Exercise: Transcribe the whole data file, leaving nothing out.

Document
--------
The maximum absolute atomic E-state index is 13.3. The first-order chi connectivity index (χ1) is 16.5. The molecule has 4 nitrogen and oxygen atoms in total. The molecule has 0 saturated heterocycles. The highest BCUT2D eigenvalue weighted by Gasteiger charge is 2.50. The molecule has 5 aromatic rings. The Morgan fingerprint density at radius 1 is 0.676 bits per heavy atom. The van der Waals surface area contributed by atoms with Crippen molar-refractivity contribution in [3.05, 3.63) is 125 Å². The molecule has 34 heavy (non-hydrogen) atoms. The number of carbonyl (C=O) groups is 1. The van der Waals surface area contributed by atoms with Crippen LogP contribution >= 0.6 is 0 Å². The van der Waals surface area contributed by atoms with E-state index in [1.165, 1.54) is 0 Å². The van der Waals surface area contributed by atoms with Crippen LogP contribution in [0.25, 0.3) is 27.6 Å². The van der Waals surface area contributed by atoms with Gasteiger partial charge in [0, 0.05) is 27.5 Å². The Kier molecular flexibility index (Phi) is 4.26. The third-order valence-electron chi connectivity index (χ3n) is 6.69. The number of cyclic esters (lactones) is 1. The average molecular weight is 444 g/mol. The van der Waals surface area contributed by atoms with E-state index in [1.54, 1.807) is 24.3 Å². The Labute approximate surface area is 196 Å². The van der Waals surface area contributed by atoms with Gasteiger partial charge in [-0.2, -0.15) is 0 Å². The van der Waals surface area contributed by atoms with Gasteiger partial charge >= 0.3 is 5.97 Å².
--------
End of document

The maximum absolute atomic E-state index is 13.3. The first-order chi connectivity index (χ1) is 16.5. The molecule has 4 nitrogen and oxygen atoms in total. The molecule has 0 saturated heterocycles. The highest BCUT2D eigenvalue weighted by Gasteiger charge is 2.50. The molecule has 5 aromatic rings. The Morgan fingerprint density at radius 1 is 0.676 bits per heavy atom. The van der Waals surface area contributed by atoms with Crippen molar-refractivity contribution in [3.05, 3.63) is 125 Å². The molecule has 34 heavy (non-hydrogen) atoms. The number of carbonyl (C=O) groups is 1. The van der Waals surface area contributed by atoms with Crippen LogP contribution >= 0.6 is 0 Å². The van der Waals surface area contributed by atoms with E-state index in [1.165, 1.54) is 0 Å². The van der Waals surface area contributed by atoms with Crippen LogP contribution in [0.25, 0.3) is 27.6 Å². The van der Waals surface area contributed by atoms with Gasteiger partial charge in [0, 0.05) is 27.5 Å². The Kier molecular flexibility index (Phi) is 4.26. The third-order valence-electron chi connectivity index (χ3n) is 6.69. The number of cyclic esters (lactones) is 1. The average molecular weight is 444 g/mol. The van der Waals surface area contributed by atoms with E-state index in [1.54, 1.807) is 24.3 Å². The Labute approximate surface area is 196 Å². The van der Waals surface area contributed by atoms with Gasteiger partial charge in [-0.2, -0.15) is 0 Å². The van der Waals surface area contributed by atoms with Gasteiger partial charge >= 0.3 is 5.97 Å².